My first challenge, as we're coming up towards the end of the year, is to write a poem about endings, or one particular ending.
Once you've decided on your subject matter, allow yourself to free-write around the material before trying to shape it into a poem. Don't edit and select during this process; try to be as honest as you can with the page. Once you've done enough free writing, try and identify the dominant emotional tone and be aware of that as you shape the poem on the page? Is there a tension to the material? Do you need short lines that cut the reader's breath to reflect that? Is there a burst of energy? Will longer exuberant lines support that? Do you need the 'containment' and control of a traditional form, e.g. a sonnet? Whatever you decide, try and work consciously with the form and let it reciprocate with the subject matter.
Post your poems via the 'comments' facility below and I look forward to reading them over the next few weeks.
In the meantime here's a poem of mine about one particular type of ending.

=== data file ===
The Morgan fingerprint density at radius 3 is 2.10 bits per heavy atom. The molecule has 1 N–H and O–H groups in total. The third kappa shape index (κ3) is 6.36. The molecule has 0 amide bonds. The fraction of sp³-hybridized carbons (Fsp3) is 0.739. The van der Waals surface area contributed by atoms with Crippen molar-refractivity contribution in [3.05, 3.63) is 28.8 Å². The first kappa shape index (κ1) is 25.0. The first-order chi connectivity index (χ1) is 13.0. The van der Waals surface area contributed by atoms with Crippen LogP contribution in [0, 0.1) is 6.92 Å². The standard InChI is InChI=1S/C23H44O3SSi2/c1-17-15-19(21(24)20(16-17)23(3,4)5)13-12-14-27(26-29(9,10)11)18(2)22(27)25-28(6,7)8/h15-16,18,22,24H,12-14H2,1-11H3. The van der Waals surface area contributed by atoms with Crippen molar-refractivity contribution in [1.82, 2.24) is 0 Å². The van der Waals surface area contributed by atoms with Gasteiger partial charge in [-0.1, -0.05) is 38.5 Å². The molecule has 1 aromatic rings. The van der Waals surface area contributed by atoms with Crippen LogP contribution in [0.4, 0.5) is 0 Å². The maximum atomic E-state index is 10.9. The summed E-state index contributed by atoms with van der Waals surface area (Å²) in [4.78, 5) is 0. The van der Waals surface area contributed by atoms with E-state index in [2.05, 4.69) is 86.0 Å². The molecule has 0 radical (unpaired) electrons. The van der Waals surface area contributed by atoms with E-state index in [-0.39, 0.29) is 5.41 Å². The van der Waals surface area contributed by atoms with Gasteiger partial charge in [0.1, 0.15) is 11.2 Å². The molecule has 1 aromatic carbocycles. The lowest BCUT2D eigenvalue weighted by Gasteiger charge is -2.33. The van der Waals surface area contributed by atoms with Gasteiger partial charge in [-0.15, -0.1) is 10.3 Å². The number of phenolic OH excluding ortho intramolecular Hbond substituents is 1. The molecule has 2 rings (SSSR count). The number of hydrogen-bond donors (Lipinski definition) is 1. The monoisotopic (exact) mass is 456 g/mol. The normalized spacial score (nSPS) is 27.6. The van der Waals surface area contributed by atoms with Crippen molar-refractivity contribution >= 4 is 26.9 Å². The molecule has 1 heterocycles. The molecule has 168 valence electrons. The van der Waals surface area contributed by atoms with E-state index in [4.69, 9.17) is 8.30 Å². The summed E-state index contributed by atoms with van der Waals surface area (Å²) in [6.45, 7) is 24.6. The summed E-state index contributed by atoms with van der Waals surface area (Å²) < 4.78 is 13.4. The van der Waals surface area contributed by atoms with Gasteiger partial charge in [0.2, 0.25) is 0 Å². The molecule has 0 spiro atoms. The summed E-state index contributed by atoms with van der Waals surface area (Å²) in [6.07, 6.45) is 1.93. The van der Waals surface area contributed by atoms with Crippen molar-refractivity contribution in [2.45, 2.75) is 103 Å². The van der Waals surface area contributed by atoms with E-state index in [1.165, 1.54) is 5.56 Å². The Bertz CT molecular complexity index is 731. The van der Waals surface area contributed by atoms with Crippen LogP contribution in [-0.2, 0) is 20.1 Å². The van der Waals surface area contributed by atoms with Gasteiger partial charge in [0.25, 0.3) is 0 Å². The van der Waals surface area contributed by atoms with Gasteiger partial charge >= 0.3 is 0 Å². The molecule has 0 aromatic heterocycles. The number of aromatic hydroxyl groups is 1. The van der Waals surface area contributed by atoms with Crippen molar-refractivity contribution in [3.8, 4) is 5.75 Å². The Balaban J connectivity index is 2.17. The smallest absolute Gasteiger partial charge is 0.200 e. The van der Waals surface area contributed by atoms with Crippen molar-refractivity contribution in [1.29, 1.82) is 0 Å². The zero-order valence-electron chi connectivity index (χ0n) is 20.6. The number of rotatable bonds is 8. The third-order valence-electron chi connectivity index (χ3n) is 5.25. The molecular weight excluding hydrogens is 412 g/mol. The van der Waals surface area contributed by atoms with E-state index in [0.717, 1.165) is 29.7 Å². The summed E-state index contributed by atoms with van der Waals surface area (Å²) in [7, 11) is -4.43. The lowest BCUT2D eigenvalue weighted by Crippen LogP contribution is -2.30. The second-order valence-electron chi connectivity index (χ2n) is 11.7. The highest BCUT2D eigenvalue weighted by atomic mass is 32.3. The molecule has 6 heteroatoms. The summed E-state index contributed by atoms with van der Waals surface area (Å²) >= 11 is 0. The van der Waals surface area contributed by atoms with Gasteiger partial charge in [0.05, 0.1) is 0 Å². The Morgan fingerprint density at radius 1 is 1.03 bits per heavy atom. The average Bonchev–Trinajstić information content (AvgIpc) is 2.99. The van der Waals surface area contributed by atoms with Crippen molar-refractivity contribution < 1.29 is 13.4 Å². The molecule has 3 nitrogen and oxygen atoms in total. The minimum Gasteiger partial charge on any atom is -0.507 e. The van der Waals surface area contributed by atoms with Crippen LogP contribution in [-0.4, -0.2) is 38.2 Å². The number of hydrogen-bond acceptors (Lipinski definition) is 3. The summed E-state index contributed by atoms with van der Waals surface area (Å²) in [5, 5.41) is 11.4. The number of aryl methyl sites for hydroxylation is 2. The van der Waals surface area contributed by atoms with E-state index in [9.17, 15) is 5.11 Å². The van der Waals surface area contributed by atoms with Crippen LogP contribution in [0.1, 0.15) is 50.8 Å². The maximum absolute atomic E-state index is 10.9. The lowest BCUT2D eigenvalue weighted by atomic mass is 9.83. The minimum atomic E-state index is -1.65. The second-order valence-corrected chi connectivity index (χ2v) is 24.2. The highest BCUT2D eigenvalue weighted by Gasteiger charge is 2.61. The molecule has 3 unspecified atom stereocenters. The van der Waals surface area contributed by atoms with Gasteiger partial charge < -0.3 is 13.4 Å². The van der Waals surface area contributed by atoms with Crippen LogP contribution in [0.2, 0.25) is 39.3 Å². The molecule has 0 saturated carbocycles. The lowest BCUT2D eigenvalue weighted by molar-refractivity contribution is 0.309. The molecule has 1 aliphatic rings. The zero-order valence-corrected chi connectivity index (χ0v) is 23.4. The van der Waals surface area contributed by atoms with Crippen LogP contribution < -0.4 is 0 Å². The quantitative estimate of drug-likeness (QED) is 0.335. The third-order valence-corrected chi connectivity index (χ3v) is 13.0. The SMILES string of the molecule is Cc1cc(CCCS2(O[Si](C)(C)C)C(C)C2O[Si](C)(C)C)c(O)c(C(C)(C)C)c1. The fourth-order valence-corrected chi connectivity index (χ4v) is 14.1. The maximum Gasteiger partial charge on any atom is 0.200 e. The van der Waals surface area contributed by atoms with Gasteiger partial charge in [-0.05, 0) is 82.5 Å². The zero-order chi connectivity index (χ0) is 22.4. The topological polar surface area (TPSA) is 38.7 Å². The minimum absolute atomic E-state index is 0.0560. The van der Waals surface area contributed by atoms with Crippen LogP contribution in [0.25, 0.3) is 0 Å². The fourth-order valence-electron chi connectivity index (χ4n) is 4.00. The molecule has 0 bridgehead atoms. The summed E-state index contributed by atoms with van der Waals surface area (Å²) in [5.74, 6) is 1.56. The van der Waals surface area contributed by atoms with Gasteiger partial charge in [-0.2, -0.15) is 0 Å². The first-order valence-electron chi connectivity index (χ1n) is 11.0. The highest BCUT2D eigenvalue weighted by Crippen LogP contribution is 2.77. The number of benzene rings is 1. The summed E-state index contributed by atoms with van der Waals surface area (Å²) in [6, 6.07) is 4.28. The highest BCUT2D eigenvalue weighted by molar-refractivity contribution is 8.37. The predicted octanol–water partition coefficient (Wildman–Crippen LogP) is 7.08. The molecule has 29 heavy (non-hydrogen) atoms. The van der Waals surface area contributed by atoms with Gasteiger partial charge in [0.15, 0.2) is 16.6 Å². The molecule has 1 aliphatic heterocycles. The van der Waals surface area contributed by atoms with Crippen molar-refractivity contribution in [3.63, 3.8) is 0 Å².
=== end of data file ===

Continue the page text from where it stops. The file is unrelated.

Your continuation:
My mother said Girl
you’ll be late for your own funeral.
She was right
but who could blame me for wanting
a last look at the waves
the smell of salt.
And you know the timelessness
of the sea and what was meant to be
a glimpse became three hours.
I picked up the sensible court shoes
and ran along the quay
through the town’s busy streets
regretting the choice
of Friday afternoon, the flesh coloured tights
fraying on my feet
but what struck me most
was the effortlessness of that run –
the silence of my heart
not a single squeeze of lung.
As I cornered the crematorium gates
and saw them hunched together
in the porch I thought of running
straight past their stricken faces
and across the memorial lawns
as if this was what I was made for
as if this was how I’d always
planned to spend the day.
From Learning How to Fall (Parthian 2005)